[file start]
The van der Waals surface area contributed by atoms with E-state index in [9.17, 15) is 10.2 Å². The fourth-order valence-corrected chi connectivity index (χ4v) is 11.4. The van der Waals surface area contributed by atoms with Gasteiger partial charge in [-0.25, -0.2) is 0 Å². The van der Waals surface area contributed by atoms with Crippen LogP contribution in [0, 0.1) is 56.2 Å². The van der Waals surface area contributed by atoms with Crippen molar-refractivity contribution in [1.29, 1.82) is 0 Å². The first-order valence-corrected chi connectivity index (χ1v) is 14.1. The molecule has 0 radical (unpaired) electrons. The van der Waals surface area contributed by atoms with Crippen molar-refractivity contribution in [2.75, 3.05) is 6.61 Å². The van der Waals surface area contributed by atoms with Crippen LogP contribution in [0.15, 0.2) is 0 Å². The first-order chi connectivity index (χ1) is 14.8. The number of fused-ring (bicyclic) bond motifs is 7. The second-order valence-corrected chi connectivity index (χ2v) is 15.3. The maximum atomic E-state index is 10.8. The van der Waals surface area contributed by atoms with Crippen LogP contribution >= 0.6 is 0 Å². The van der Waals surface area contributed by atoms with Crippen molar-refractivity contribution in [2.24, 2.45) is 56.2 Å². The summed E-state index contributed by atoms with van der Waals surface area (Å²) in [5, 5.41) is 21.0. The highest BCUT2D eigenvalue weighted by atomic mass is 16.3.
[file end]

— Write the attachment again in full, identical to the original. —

The van der Waals surface area contributed by atoms with E-state index in [9.17, 15) is 10.2 Å². The fourth-order valence-corrected chi connectivity index (χ4v) is 11.4. The van der Waals surface area contributed by atoms with Gasteiger partial charge in [-0.25, -0.2) is 0 Å². The van der Waals surface area contributed by atoms with Crippen LogP contribution in [0, 0.1) is 56.2 Å². The van der Waals surface area contributed by atoms with Crippen molar-refractivity contribution in [1.29, 1.82) is 0 Å². The first-order valence-corrected chi connectivity index (χ1v) is 14.1. The molecule has 0 radical (unpaired) electrons. The van der Waals surface area contributed by atoms with Crippen molar-refractivity contribution in [2.75, 3.05) is 6.61 Å². The van der Waals surface area contributed by atoms with Crippen LogP contribution in [0.15, 0.2) is 0 Å². The first-order chi connectivity index (χ1) is 14.8. The number of fused-ring (bicyclic) bond motifs is 7. The second-order valence-corrected chi connectivity index (χ2v) is 15.3. The maximum atomic E-state index is 10.8. The van der Waals surface area contributed by atoms with Crippen LogP contribution >= 0.6 is 0 Å². The van der Waals surface area contributed by atoms with Crippen molar-refractivity contribution in [2.24, 2.45) is 56.2 Å². The summed E-state index contributed by atoms with van der Waals surface area (Å²) in [5, 5.41) is 21.0. The highest BCUT2D eigenvalue weighted by atomic mass is 16.3.